Friday, March 21, 2014

ASIC boss wants civil penalties for corporate crime that "inject fear"

The corporate regulator says Australia is too soft on white collar crime and that civil penalties here are a slap on the wrist compared to other parts of the world.

In a major report comparing penalties, the Australian Securities and Investments Commission (ASIC) says the rewards of corporate crime can often outweigh light penalties.

"Clearly what we found was with criminal penalties, we're reasonably consistent but in relation to civil and administrative penalties, we're actually somewhat inconsistent," commission chairman Greg Medcraft told ABC's AM.

Mr Medcraft says one of the big problems for ASIC is that penalties for corporate crime are often small in comparison to the proceeds of the crime.

A recent example is the insider trading case against the former Gunns chairman, John Gay.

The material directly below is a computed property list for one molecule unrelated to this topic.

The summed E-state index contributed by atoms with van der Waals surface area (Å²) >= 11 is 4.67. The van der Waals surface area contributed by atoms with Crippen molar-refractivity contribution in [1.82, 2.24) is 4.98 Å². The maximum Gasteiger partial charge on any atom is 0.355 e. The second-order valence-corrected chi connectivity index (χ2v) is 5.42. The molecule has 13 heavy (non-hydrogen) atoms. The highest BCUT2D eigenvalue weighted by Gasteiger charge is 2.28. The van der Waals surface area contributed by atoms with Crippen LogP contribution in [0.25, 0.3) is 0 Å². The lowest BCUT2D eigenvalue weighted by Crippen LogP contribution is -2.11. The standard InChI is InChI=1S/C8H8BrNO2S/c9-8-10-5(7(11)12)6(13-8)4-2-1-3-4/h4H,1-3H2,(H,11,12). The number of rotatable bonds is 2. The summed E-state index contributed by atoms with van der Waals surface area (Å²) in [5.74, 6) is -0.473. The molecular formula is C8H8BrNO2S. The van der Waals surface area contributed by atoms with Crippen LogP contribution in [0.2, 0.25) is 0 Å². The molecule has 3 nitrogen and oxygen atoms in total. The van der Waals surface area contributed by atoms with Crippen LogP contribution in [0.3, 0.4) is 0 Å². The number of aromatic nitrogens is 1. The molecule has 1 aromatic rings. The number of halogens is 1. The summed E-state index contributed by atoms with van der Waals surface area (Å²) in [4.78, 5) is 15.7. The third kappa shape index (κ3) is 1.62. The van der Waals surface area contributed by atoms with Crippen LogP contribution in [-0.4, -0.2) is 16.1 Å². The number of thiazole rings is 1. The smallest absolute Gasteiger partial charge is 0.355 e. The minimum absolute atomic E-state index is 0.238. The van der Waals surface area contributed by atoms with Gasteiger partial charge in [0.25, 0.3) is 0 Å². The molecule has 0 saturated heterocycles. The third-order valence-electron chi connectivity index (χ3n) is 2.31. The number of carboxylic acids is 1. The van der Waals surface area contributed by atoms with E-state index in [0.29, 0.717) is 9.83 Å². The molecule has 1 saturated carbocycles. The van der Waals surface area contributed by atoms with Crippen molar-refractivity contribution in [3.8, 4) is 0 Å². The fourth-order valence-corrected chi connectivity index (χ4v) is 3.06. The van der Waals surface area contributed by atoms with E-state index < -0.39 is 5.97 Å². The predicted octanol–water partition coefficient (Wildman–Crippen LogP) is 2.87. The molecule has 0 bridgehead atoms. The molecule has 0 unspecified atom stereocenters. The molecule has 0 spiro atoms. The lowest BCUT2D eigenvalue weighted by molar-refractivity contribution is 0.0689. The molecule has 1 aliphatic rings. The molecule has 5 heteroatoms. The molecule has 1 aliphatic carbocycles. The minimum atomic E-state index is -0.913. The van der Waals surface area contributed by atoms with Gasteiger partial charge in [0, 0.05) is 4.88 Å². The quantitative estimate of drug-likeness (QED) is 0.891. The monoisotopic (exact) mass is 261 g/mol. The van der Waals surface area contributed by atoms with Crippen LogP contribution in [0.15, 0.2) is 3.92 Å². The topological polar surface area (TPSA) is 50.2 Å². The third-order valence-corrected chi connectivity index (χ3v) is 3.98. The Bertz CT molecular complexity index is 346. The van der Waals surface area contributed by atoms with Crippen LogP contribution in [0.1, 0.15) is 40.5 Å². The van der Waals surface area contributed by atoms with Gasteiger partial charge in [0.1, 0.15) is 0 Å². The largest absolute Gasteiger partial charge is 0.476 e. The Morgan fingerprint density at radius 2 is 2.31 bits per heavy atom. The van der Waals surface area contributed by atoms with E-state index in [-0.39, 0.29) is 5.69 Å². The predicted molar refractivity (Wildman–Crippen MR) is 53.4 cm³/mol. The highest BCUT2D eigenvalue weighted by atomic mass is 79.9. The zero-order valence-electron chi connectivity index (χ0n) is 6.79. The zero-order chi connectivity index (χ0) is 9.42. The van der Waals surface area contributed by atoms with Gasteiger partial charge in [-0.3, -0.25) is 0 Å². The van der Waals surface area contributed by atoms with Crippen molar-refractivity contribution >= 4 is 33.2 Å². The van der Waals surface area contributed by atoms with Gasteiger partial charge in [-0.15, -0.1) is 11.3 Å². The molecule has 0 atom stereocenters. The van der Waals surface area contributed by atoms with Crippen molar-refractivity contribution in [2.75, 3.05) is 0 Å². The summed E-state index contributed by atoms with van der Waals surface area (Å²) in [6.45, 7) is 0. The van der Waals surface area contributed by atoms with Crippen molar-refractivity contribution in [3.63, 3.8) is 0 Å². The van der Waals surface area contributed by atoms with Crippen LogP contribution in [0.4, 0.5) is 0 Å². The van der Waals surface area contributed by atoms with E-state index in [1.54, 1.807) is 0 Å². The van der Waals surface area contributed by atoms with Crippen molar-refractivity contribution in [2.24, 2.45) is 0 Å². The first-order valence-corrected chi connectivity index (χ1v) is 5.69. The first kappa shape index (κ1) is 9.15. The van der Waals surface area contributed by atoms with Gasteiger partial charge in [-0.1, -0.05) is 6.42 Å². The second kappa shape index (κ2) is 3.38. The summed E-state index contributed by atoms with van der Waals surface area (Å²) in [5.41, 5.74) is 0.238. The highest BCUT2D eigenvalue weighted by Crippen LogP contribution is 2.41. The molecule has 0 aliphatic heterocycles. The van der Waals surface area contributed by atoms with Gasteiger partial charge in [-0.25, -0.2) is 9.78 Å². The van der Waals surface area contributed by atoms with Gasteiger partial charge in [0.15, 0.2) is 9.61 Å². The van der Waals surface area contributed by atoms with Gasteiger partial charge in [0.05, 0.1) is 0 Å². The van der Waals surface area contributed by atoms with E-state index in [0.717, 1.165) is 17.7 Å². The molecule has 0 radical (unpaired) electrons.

"Often [internationally] the penalty is you get to disgorge your financial gain and in fact the concept in many jurisdictions is triple damages," Mr Medcraft said.

"You actually have a penalty that is three times your gain and if you think about it, that is actually what having a deterrent is all about is that if you wanted to consider breaking the law then there will be a significant penalty."

The report suggests that access to disgorgement laws, which allow the seizure of any ill-gotten gains of convicted corporate criminals, would improve the situation.

"Frankly, if in fact you are considering whether to break the law and it's a risk/reward decision, many people weigh up what the penalty will be or may be versus the gains to be obtained," Mr Medcraft said.